Pereira, Colombia – Luz Polo was at a campaign event when she said a man sent by criminal groups broke down the doors of her home in the small western Colombian city of Pereira. After receiving death threats two weeks prior for campaigning on a platform to help Venezuelan migrants in her city, the man used a boulder to beat his way through her apartment, where her 16-year-old daughter sat alone.
The teen was saved after neighbours who saw the man breaking in called the police, the 43-year-old politician running for the city council said, but she “was so scared”.
“And she told me she didn’t like politics because she felt that any man could break down the door and walk into her home,” Polo told Al Jazeera.
Polo started her political career in Venezuela, where she grew up. She was forced to flee back to Colombia, her birth country, in 2015 after she said she was politically persecuted by the Venezuelan government.
But after receiving rounds of death threats and the attack on her home, she said even crisis-stricken Venezuela was better than Colombia, especially for politicians.
Seven candidates have been murdered and dozens more have been attacked or threatened in the lead up to the October 27 local and regional elections, making it the most violent electoral year since the country signed the 2016 peace accord with the Revolutionary Armed Forces of Colombia (FARC).
Observers say across Colombia female candidates like Polo face even greater challenges than their male counterparts, and are systematically threatened with physical and sexual violence in an effort to deter them from running.
“We’re threatened more often, and the people who threaten us are men,” Polo said. “They view us as more vulnerable, because there aren’t many of us and we don’t have a support system around us.”
Carolina Mosquera Vera, a researcher at the women’s rights group Sisma Mujer, agreed.
“The tradition is for women to stay in domestic spaces,” she told Al Jazeera. “When women push back against these traditional patriarchal values that are so entrenched in Colombian society, this kind of violence emerges in an attempt to return them to the place societal norms have traditionally put them.”
Despite a 2011 quota system that mandates women must make up 30 percent of every electoral list, only 12 percent of mayors in Colombia are women.
In the eastern city of Cauca last month, the leading liberal candidate Karina Garcia and five on her team were killed in their car by heavy gunfire and a grenade blast. Like Polo, Garcia had received threats. She had also asked the government for protection, but received none. The Colombian government claimed that the killing was committed by FARC dissidents, but political watchdogs, citing the power dynamics in the region, say that the hit was likely ordered by a political rival. FARC dissidents have denied responsibility for the killing.
Garcia’s campaign platform had been: “One woman, one hope.”
Estefania Rivera Guzman, an analyst and researcher at the observatory, attributed much of the violence to “machismo” – a brand of exaggerated and toxic masculinity in Latin America that involves dominance and maintaining outdated gender roles – prominent in Colombian culture.
It was a femicide, but it was also a political femicide.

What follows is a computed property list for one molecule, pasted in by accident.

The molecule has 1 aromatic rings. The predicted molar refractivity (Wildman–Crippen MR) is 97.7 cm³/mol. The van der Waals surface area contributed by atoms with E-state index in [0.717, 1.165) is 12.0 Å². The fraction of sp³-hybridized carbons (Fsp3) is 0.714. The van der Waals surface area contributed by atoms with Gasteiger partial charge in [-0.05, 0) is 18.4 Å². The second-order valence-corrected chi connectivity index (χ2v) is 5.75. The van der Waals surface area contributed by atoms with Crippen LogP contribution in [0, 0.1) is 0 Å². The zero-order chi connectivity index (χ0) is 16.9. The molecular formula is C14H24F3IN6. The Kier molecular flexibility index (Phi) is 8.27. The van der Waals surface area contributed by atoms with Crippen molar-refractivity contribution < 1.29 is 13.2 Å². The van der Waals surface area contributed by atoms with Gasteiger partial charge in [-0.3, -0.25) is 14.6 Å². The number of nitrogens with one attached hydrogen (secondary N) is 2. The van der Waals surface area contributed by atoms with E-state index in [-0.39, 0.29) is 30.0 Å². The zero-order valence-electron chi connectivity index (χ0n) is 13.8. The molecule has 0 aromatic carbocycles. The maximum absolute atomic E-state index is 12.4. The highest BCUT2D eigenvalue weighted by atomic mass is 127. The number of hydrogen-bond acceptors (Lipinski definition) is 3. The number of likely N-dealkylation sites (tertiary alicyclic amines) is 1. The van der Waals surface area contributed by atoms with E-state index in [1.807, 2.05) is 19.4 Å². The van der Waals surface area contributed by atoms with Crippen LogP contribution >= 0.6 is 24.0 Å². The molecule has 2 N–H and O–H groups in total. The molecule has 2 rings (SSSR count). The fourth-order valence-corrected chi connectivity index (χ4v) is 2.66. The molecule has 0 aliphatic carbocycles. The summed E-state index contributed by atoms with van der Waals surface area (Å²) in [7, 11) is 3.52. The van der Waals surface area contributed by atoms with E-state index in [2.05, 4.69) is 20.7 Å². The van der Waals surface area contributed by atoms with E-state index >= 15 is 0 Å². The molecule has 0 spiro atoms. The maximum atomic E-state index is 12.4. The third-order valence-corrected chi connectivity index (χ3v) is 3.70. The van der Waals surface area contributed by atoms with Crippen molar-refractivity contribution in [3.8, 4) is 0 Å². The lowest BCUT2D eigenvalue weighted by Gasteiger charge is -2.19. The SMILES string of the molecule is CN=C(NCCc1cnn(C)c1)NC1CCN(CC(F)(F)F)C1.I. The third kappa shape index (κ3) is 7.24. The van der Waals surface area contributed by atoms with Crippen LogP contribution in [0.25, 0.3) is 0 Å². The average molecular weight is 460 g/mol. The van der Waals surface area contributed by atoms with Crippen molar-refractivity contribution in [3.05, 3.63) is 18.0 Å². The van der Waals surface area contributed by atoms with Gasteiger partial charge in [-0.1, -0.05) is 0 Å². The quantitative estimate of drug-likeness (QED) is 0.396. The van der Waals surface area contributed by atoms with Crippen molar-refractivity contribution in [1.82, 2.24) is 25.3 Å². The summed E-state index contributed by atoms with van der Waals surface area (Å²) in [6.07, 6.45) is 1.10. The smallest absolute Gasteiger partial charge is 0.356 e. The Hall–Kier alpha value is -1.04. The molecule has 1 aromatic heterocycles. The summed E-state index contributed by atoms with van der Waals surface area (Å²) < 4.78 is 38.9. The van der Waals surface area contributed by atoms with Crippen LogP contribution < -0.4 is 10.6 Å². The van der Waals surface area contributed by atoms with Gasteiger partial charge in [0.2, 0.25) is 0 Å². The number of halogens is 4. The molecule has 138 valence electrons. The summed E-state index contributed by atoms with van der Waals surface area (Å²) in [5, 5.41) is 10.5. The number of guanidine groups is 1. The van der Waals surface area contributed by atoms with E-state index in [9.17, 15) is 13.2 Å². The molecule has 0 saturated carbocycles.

Garcia’s killing, Rivera said, was the result of a mix of regional power structures and the candidate’s questioning of those norms.
“It was a femicide, but it was also a political femicide,” Rivera said. “It is because she is a woman and, above all else, a woman who was interested in occupying the political space, that is historically occupied by men.”
Attacks against female candidates and social leaders are also disproportionate in their levels of violence, often taking on a more gruesome form, said Mosquera of Sisma Mujer.
Mosquera pointed to the horrific nature of Garcia’s killing, as well as the use of sexual violence and threats against other female politicians and leaders.
Additionally, some of the attacks even come directly from other male candidates.
A local congressman in Cauca used vulgar language to describe Rosalbina Valdes, another female candidate in the city. Valdes had also previously received death threats from others.
Gender-based violence has a long legacy in the South American country.
During Colombia’s more than half-century-long armed conflict, the targeting of women and sexual violence were widespread war tactics by paramilitaries, rebel fighters and security forces in order to instil fear in the communities. For some, it was used as a political message, targeting women because they were believed to be connected to their rivals.
The bloody conflict left an estimated 29,000 people sexually abused since the beginning of the war in 1964, according to data from Colombia’s Victims Unit.
The fear tactics, Mosquera said, appear to be having a ripple effect on local communities, deterring women from being politically active and effectively silencing them.
“In the territory of Karina, in northern Cauca, we’ve heard women saying, ‘if this happens to a candidate who had a political trajectory … the best thing for us to do as women is to lower our participation’,” Mosquera said.
But for Polo, it was precisely that lack of participation and fear among women that made her continuing her campaign so important.
“We have to change this system, and in order to do that, we have to change ourselves,” she said.